A widow whose life was torn apart by a speeding motorist is backing a campaign aiming to rid the roads of motor menaces.
Dorothy Toogood lost her soul mate when her husband Roy was knocked down and killed by a young speeding driver in February 2013, just yards from his home in Cullercoats.
Mr Toogood – who received an MBE in the 2001 New Year’s Honours list for his work with Her Majesty’s Revenue and Customs – had been going to the post office when he was hit in Beach Road, Tynemouth, by Daniel Brownlee’s speeding vehicle.
Now Mrs Toogood is backing a new road safety campaign – Operation Dragoon – by Northumbria Police as part of UK Road Safety Week.
Last year, 388 people were seriously injured on roads in the force area and 29 people killed, while 127 have been seriously injured and five killed this year so far.
Operation Dragoon aims to raise awareness about road safety among people of all ages and help make the roads safer for drivers, motorcyclists, cyclists and pedestrians.
Mrs Toogood said: “The day Roy was killed he was walking home on a route he has used hundreds of times over the years and that is very close to our home.
“A dangerous driver took my husband away from me and changed my life and my family’s lives forever.
“The work that police are doing to raise awareness around road safety is so important.
“I know that what happened to Roy could have been prevented and I’d hate to think that another family would have to go through what we did.
“I can’t thank the police enough for the support they have given me since I lost Roy, and I’m giving Operation Dragoon my full backing in the hope it can save lives and help make the roads safer for everyone.
“I do believe that if everyone takes responsibility and is proactive in reporting dangerous or careless drivers to the police then we will start to make a difference.
“Help us get dangerous drivers off the road by telling the police who they are, speak up now before it’s too late.”
Brownlee, who was 18 at the time of the incident, had reached speeds of up to 104mph just moments before he drove the wrong way around a pedestrian island in his Vauxhall Corsa and hit the 66-year-old, who died from his injuries in Newcastle’s RVI.
Brownlee, of Preston Terrace, West Allotment, pleaded guilty to causing death by dangerous driving and was sentenced to six years in a young offender’s institute and banned from driving for six years.
Chief Constable Sue Sim said: “Road safety is a very important issue and Operation Dragoon is all about making the roads as safe as possible for everyone who uses them.
“Any life lost on the roads is one too many, and our aim is to get everyone on the roads thinking about their safety, that of passengers and other road users in the hope that we can help prevent people being killed and lives being ruined.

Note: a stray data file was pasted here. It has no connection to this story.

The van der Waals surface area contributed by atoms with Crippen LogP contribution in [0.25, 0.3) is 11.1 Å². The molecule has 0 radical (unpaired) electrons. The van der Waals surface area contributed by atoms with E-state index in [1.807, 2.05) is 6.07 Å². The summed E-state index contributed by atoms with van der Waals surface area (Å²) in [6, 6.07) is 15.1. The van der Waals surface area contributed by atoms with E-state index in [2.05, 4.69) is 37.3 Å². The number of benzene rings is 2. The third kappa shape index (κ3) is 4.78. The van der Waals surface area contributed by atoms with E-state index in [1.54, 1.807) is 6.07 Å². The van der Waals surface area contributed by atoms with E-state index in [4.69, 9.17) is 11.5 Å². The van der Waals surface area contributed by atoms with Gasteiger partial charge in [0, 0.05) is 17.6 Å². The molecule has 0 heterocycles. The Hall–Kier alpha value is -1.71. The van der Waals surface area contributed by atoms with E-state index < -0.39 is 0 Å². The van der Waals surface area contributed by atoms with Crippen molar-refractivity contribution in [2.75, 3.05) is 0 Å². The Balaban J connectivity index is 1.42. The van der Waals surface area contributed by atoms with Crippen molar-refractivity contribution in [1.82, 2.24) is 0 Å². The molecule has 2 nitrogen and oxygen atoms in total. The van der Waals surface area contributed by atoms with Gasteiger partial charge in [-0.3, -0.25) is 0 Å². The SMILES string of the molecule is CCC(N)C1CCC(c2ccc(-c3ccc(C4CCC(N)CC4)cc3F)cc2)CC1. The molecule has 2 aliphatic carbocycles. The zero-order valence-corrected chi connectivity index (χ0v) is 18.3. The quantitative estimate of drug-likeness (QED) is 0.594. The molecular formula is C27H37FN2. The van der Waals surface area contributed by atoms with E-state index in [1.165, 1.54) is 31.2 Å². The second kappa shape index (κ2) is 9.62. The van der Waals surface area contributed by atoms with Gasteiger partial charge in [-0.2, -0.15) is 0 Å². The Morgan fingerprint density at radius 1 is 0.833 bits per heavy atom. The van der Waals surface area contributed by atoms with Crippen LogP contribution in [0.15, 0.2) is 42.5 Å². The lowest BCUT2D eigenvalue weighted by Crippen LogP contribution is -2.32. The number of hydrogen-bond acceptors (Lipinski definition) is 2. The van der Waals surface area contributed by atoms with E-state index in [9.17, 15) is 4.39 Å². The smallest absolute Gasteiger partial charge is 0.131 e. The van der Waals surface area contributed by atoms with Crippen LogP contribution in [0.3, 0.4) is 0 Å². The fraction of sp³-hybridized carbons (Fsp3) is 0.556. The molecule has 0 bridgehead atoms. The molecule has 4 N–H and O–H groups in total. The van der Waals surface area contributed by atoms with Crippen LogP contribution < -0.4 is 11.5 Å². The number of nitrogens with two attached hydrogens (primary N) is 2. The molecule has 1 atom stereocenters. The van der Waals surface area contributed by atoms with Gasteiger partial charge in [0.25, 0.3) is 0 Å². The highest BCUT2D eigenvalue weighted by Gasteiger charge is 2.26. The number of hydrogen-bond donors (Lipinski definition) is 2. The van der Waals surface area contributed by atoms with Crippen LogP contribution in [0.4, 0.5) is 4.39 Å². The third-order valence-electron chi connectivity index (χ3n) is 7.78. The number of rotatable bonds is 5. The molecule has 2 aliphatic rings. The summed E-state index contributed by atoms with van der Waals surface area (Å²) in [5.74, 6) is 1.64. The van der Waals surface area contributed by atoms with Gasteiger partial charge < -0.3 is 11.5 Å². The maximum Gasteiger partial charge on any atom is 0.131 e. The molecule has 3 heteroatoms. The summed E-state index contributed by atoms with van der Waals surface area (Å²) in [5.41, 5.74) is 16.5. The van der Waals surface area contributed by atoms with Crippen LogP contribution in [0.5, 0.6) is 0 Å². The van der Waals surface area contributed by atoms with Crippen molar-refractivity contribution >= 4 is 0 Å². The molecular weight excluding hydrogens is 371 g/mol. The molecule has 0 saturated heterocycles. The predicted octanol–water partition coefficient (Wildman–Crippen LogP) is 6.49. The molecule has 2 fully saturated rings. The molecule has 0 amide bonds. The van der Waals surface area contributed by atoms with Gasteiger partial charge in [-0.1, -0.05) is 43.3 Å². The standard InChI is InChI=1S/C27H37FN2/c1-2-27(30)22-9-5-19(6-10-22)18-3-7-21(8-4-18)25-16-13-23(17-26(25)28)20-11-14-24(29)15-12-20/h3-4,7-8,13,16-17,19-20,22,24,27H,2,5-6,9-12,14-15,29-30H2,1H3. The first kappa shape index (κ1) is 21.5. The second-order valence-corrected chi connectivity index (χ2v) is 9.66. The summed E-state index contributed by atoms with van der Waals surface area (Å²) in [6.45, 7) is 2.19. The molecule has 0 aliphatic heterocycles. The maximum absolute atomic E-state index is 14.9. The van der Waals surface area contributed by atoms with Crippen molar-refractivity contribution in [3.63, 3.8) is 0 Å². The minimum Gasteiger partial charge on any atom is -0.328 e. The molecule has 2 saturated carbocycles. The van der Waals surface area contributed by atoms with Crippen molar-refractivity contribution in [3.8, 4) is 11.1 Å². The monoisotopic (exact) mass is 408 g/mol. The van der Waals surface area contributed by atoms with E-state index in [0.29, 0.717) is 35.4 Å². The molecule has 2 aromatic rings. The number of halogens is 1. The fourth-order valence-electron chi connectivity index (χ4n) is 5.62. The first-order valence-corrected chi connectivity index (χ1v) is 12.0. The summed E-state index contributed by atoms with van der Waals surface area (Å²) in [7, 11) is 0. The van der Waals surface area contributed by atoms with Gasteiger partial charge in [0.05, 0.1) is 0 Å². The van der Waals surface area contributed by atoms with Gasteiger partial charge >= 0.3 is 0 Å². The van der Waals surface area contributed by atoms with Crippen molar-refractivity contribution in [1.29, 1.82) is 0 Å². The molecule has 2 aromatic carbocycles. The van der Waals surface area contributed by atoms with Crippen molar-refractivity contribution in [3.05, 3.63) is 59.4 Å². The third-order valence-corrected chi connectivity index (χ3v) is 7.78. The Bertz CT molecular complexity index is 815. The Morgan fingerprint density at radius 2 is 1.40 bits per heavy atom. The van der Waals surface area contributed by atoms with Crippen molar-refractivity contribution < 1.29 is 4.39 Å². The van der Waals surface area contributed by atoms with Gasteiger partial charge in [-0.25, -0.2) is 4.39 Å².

“We will be working with road users of all ages from young people who are starting to learn to drive, inexperienced drivers and those experienced motorists who may have driven for many years.
“We can all benefit from thinking about how we can drive and use the roads more safely.”
Operation Dragoon, which will run into 2015, will focus on educational and enforcement aspects of road safety and will include regular operations targeting dangerous drivers; attending evens and talking to different road user groups; visiting schools, colleges and universities to talk about road safety; and making links with driving schools and DVLA test centres.
The chief constable added: “As well as the educational and engagement side to Dragoon, there is also a firm enforcement aspect to it.
“We want to identify those on the roads who are putting people’s lives at risk and take action against them.
“We are asking the public to help us by passing on information about who these dangerous drivers are.
“We are talking about drivers who break speed limits, who use mobile phones behind the wheel, who perform dangerous manoeuvres on the open roads.
“Those people who, because of their reckless actions, are putting people’s lives at risk.”
At the operation’s launch at Walbottle Campus in Newcastle, police were joined by Tyne and Wear Fire and Rescue Service who carried out an extraction from a car to show the impact that being involved in a collision can have.
Tyne and Wear Fire and Rescue Service district manager Peter Iveson said: “I have, along with many of my firefighter colleagues witnessed the terrible aftermath of many road traffic collisions.
“Accidents on the road don’t just affect the individuals involved.
“The lives of families can be destroyed by losing a loved one, or can be changed forever by having to care for a family member with life-changing injuries.
“Many young people are at high risk of being injured or killed in a car accident.
“Driving carelessly or fast could cost their lives or the lives of friends and loved ones.
“By working with Northumbria Police, we hope to drive the number of injuries and deaths down to keep our residents as safe as possible.”
For more on Operation Dragoon and general road safety information visit www.northumbria.police.uk